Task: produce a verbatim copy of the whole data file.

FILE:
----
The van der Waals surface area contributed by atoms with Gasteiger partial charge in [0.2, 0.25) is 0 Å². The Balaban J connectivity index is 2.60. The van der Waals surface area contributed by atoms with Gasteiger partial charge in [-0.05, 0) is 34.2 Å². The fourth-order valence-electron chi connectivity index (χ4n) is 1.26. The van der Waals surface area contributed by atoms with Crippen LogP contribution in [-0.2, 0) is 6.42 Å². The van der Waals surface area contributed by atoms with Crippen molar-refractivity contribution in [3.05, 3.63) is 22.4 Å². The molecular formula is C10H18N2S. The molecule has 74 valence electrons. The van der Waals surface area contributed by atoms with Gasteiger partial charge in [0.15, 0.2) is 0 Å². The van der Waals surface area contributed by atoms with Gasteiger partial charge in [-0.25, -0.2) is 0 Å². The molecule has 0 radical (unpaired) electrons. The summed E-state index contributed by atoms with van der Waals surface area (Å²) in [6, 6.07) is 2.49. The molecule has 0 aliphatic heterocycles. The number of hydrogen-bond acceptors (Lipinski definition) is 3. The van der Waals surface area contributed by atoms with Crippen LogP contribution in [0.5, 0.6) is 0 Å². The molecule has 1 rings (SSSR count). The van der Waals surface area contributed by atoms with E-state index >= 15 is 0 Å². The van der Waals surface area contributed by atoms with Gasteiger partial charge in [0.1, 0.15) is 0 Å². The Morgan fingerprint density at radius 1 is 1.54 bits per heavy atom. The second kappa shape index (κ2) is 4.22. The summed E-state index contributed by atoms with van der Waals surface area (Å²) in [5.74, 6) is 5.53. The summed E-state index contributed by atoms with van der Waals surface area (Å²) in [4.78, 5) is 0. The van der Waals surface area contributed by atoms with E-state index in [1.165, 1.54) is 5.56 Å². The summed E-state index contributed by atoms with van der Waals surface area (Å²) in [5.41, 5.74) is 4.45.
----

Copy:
The van der Waals surface area contributed by atoms with Gasteiger partial charge in [0.2, 0.25) is 0 Å². The Balaban J connectivity index is 2.60. The van der Waals surface area contributed by atoms with Gasteiger partial charge in [-0.05, 0) is 34.2 Å². The fourth-order valence-electron chi connectivity index (χ4n) is 1.26. The van der Waals surface area contributed by atoms with Crippen LogP contribution in [-0.2, 0) is 6.42 Å². The van der Waals surface area contributed by atoms with Crippen molar-refractivity contribution in [3.05, 3.63) is 22.4 Å². The molecular formula is C10H18N2S. The molecule has 74 valence electrons. The van der Waals surface area contributed by atoms with Gasteiger partial charge in [0.15, 0.2) is 0 Å². The van der Waals surface area contributed by atoms with Gasteiger partial charge in [-0.25, -0.2) is 0 Å². The molecule has 0 radical (unpaired) electrons. The summed E-state index contributed by atoms with van der Waals surface area (Å²) in [6, 6.07) is 2.49. The molecule has 0 aliphatic heterocycles. The number of hydrogen-bond acceptors (Lipinski definition) is 3. The van der Waals surface area contributed by atoms with Crippen LogP contribution in [0.5, 0.6) is 0 Å². The molecule has 1 rings (SSSR count). The van der Waals surface area contributed by atoms with E-state index >= 15 is 0 Å². The van der Waals surface area contributed by atoms with Gasteiger partial charge in [0.1, 0.15) is 0 Å². The Morgan fingerprint density at radius 1 is 1.54 bits per heavy atom. The second kappa shape index (κ2) is 4.22. The summed E-state index contributed by atoms with van der Waals surface area (Å²) in [5.74, 6) is 5.53. The summed E-state index contributed by atoms with van der Waals surface area (Å²) in [4.78, 5) is 0. The van der Waals surface area contributed by atoms with E-state index in [1.165, 1.54) is 5.56 Å². The summed E-state index contributed by atoms with van der Waals surface area (Å²) in [5.41, 5.74) is 4.45.